India, with its many languages, religions, and ethnic communities, is more diverse than even Europe. It defies easy generalization: Whatever you say about India is probably true, but so is its opposite. No nonfiction account can hope to do more than capture a slice of its life. Roving across imagined landscapes, fiction has more scope. But the novelistic imagination still has to compete with the overwhelming reality of India. Not surprisingly, the country has not only attracted some of the world’s finest artists and intellectuals but has also produced many of them. The following recommendations are a necessarily arbitrary selection—no Salman Rushdie, no Rohinton Mistry, no Kiran Desai—from a wide and deep reservoir of literature on India over the last century.
An Area of Darkness | By V. S. Naipaul (1964)
In 1962 the Trinidadian-born writer Naipaul first traveled to the land of his ancestors, and this account of poverty-stricken India is fierce, unsparingly blaming the caste system and preoccupation with religion for the country’s backwardness. Naipaul’s mood has since softened (see his 1990 India: A Million Mutinies Now), and his rage seems a bit extreme today. Despite—or perhaps because of—its overt neurosis, the book immediately strikes one as a masterpiece, illuminated by the intensity and beauty of Naipaul’s perceptions.
Swami and Friends | By R. K. Narayan (1935)
This novel by one of the country’s greatest writers in English first described a small town in south India—Malgudi—which for generations of Indian readers became as recognizable a terrain of human striving as Faulkner’s Yoknapatawpha County was to Americans. Narayan steadily populated Malgudi in novels over the next four decades. The schoolboy Swami and his friends were easily the happiest of his characters, and the novel reads today as nostalgic testament to a more leisurely time, the small-town innocence and idealism of India in the thirties.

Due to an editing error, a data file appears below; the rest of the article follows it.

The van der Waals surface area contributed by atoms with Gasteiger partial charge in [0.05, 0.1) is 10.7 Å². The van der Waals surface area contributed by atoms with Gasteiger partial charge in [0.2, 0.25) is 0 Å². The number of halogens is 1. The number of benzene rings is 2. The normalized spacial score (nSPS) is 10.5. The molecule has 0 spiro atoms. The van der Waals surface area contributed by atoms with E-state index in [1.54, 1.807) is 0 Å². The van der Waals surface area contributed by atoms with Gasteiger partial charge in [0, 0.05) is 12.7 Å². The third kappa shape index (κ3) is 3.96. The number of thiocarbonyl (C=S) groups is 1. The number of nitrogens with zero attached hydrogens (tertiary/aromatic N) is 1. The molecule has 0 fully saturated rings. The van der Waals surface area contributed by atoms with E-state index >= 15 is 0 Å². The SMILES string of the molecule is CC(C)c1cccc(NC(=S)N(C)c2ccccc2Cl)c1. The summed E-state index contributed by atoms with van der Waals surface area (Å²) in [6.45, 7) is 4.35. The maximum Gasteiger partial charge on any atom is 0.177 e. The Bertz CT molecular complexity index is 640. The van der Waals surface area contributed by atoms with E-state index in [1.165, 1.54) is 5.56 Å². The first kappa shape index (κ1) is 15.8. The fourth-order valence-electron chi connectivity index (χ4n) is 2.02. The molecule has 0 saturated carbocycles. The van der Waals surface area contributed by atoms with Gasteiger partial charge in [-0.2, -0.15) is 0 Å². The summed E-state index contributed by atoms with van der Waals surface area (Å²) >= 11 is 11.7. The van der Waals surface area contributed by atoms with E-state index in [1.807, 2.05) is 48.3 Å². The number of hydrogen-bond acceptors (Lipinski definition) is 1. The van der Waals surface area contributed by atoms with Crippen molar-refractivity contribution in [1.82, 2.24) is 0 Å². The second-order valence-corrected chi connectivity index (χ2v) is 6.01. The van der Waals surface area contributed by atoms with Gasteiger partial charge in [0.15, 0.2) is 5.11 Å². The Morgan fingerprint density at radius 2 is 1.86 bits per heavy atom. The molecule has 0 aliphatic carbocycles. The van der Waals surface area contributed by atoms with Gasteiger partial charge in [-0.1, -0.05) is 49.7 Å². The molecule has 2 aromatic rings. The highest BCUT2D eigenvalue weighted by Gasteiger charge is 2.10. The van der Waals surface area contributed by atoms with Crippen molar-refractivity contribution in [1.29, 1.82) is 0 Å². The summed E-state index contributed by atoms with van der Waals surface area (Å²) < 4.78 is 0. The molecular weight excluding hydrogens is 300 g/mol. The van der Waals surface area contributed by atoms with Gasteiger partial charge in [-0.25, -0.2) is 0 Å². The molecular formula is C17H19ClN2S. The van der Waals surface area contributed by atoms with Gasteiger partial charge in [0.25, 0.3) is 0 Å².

Maximum City: Bombay Lost and Found | By Suketu Mehta (2005)
With nearly 18 million people (almost the entire population of Australia) crowded into bustling Mumbai, India’s first modern metropolis mocks all human notions of a civilized urban existence. Hanging out with criminals, politicians, Bollywood stars, and businessmen over a couple of years, Mehta produced an epic of observation and detail. No book matches its meticulous account of the vulgar vitality as well as the costs—social and environmental—of “rising” India.
A Passage to India | By E. M. Forster (1924)
The British legacy in India—the English language, cricket, the cities of Calcutta, Bombay, and Bangalore—is inescapable even today. But few enduring human relationships between the rulers and the ruled were formed. This emotional deficiency is the famous theme of Forster’s novel, which also expressed a longstanding Western interest in Indian spirituality. Exploring the attractions of Hinduism and Islam, Forster became one of the first countercultural figures of the modern era—presaging Allen Ginsberg and the Beatles—who sought in India escape from the pressures of the modern world.
The Discovery of India | By Jawaharlal Nehru (1946)
Possessed of a resonant prose style, independent India’s first prime minister was also a writer of stirring history. In this book he outlined, with an elegant brevity comparable to H. G. Wells’s in A Short History of the World, the history of India over several millennia: from the first-known classical civilizations of the Indus Valley through the emergence of Hindu religions and Buddhism, the arrival of Islam and the British, and up to the modern era.
The Vintage Book of Modern Indian Literature | Edited by Amit Chaudhuri (2004)
This anthology attests to the extraordinary richness of Indian literature in languages other than English. Many of the writers are barely known in the West, thanks to inadequate translation. All forms—the poem, novel, short story, and essay—are represented from nearly every region of India, introduced by one of the country’s finest critical minds today.
The God of Small Things | By Arundhati Roy (1997)
The author of this beautiful, Booker Prize–winning novel set in the South Indian state of Kerala has become well known for her fiercely held opinions on globalization. But there is no polemic in this story, which evokes, with its quicksilver imagery, a world of pure emotion: the frail hopes of childhood, the brutality of power, the glory of love, and the tragic inevitability of heartbreak.
Pankaj Mishra is the author of four books, including The Romantics: A Novel.
*Characters are fictional composites of real people.